If we are to break out of our self-limiting beliefs we need to move on a path towards what Bob Kegan calls the self-authored state; literally to become the author of our own lives. To do this without a fracture requires us to be intentional about our choices, and mindful of our inner voice, explains KDVI Associate, Graham Ward.
The biggest questions we can ask ourselves as individuals are also the scariest. Why do we exist? What are we here for? They can be so daunting that we steer away from them, not wanting to find an answer that leaves us emptier than before we’d posed the question.
But viewed through a developmental theory lens, the answers are straightforward. Firstly, we’re here to ‘not die’. Not dying is one of life’s great endeavours. But in addition, we’re here to honour and experience the full possibility of being alive; to grow to our fullest potential.
In this context, we’re talking about not dying psychologically, so how do we protect ourselves from that? How do we still move forward?
Think of the life cycle of a butterfly. It’s transcendent. The caterpillar is not meant to die as a more resourceful or intelligent caterpillar, it is meant to transcend. After that point, the butterfly has entirely different endeavours, and a new purpose.
And the same is possible for us.
We were not meant to die as we were psychologically when we had just finished school. We are meant to develop. But it’s not about just passively developing, it’s that we need to.
Constructive developmental theory
Within child development, the stages are obvious and apparent - they’re largely visible, so you can see it happening right in front of you. But back in the 1970s, it was becoming apparent to psychologists that adults developed too. It was, however, much more subtle.
The emerging theory was that reality doesn’t just happen to adults – we construct it. So not only do we biologically age, we also continue to develop and become more complex with age and experience. And it’s this that helps us reach our potential.
The Kegan model of developmental theory has five stages, with the bulk of the adult population sitting at stage 3, socialised. This stage is really about our relationships. We’ve learned we need to interact with, and be supported by others in order for our needs to be met. We’re part of society, and it’s part of us. As a result of that shift away from our needs and into that socialised phase, we tend to give too much weight to what other people think or want, which means we’re very often not standing in our own ground.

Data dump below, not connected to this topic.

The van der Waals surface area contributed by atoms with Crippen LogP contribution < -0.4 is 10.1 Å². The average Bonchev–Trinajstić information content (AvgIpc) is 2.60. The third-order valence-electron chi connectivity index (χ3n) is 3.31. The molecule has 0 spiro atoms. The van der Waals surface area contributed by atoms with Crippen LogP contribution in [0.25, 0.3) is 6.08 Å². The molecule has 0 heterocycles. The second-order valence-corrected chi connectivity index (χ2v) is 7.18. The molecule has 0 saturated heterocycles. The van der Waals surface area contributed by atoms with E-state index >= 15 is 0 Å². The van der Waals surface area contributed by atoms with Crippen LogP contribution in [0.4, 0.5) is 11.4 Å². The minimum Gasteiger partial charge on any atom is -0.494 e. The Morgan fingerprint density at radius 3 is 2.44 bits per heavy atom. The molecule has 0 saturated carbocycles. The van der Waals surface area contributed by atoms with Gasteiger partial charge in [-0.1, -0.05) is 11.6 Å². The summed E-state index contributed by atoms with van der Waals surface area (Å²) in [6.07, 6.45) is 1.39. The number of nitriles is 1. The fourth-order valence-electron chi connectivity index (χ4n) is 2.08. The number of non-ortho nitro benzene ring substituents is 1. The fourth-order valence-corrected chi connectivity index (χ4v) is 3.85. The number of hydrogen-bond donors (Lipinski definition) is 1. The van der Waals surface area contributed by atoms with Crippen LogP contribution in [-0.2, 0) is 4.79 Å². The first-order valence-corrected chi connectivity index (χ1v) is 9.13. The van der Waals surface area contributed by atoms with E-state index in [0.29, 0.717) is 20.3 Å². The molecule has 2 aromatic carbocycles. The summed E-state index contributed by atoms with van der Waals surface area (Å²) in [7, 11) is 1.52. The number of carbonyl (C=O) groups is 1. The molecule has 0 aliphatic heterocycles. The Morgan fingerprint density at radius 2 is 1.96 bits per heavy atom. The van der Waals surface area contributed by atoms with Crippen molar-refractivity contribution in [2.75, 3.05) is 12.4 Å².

The stage compels us to reduce inner emotional conflict. In other words, we’re playing not to lose, so we get what we avoid. And if we remain here, oriented towards safety, our bigger vision is at stake.
Risking it all means everything
At level 4, self-authored, you’re actually able to hold your relationships as object. We can separate ourselves from them. Our centre of gravity has shifted from adhering to societal or external values to following our own internal compass.
At this stage we begin a shift from outside-in to inside-out. We’re not defined by what others have told us to be. In other words, we can stop ourselves before we go to comply with something we know instinctively is not right. We trust in our compass, so we’re both able and willing to do the right thing. This means we risk disapproval; we risk controversy, we risk showing up, and we risk seeing who we really are – and that means everything.
Now, the move to stage 4 is not about expanding the logic that you already have and making it better. It’s actually about moving through that logic into an area which is hitherto unknown. When you do that, the way that you operate in the world changes. You visibly and noticeably become somebody different, because the way you conceptualise the world has changed. To put it another way, the way you scaffold your meaning has changed.
Finding your own voice
So how do we get there? If only it were straightforward - a lightning bolt illuminating a clear path. While it’s not as simple as that, there are certainly methods and practices you can start to deploy.
Firstly, silence other people’s voices and listen to your own voice more actively. That means making time for more critical reflection, meditation, and maintaining curiosity and openness.
Second is we need to start questioning. What is it that I believe? What are my values? Where are my red lines? The answers are crucial if we are to stride towards our purpose.
So, it’s time to be courageous. To take some risks. To say out loud what it is you want to be, think, feel, believe. Sometimes that’s going to run you up against the system, but remember that it’s not courageous if there’s not some fear attached.
And the potential upside is huge. Self-authored leaders exhibit characteristics such as being collaborative, authentic, purposeful, and visionary. Imagine the impact if we were able to deploy these people into our organisations, and into our society.
Ready? Ask yourself this: which voice is speaking to you louder – the voice of purpose or the voice of fear?
For more information, please consider:
Kegan, R (1995). In Over Our Heads: Mental Demands of Modern Life
Kegan, R & Lahey, Lisa Laskow. (2016). An Everyone Culture: Becoming a Deliberately Developmental Organization. Harvard Business Review Press.
Kegan, R. (2013). The Future Reaches of Adult Development. https://youtu.be/BoasM4cCHBc
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